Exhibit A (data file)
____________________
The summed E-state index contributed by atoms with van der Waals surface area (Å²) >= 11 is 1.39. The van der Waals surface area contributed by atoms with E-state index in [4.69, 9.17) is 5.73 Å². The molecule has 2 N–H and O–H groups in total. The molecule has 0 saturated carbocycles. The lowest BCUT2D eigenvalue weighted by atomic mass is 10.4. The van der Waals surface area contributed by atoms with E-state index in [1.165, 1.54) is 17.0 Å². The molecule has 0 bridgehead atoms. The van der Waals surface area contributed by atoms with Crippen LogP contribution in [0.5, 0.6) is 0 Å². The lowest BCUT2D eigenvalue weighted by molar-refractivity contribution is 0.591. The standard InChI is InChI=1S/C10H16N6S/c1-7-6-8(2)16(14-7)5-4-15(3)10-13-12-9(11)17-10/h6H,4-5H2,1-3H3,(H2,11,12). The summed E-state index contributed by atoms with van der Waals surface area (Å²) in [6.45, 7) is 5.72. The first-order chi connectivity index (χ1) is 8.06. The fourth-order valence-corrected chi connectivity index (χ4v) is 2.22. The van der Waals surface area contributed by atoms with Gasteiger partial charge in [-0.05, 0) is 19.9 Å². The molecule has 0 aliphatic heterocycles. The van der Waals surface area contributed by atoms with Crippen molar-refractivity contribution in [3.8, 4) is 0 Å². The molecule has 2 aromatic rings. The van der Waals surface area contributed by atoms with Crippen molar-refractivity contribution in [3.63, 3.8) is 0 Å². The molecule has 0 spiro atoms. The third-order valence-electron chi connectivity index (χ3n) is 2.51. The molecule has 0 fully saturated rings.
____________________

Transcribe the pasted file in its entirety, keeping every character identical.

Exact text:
The summed E-state index contributed by atoms with van der Waals surface area (Å²) >= 11 is 1.39. The van der Waals surface area contributed by atoms with E-state index in [4.69, 9.17) is 5.73 Å². The molecule has 2 N–H and O–H groups in total. The molecule has 0 saturated carbocycles. The lowest BCUT2D eigenvalue weighted by atomic mass is 10.4. The van der Waals surface area contributed by atoms with E-state index in [1.165, 1.54) is 17.0 Å². The molecule has 0 bridgehead atoms. The van der Waals surface area contributed by atoms with Crippen LogP contribution in [0.5, 0.6) is 0 Å². The lowest BCUT2D eigenvalue weighted by molar-refractivity contribution is 0.591. The standard InChI is InChI=1S/C10H16N6S/c1-7-6-8(2)16(14-7)5-4-15(3)10-13-12-9(11)17-10/h6H,4-5H2,1-3H3,(H2,11,12). The summed E-state index contributed by atoms with van der Waals surface area (Å²) in [6.45, 7) is 5.72. The first-order chi connectivity index (χ1) is 8.06. The fourth-order valence-corrected chi connectivity index (χ4v) is 2.22. The van der Waals surface area contributed by atoms with Gasteiger partial charge in [-0.05, 0) is 19.9 Å². The molecule has 0 aliphatic heterocycles. The van der Waals surface area contributed by atoms with Crippen molar-refractivity contribution in [3.8, 4) is 0 Å². The molecule has 2 aromatic rings. The van der Waals surface area contributed by atoms with Crippen molar-refractivity contribution in [3.63, 3.8) is 0 Å². The molecule has 0 spiro atoms. The third-order valence-electron chi connectivity index (χ3n) is 2.51. The molecule has 0 fully saturated rings.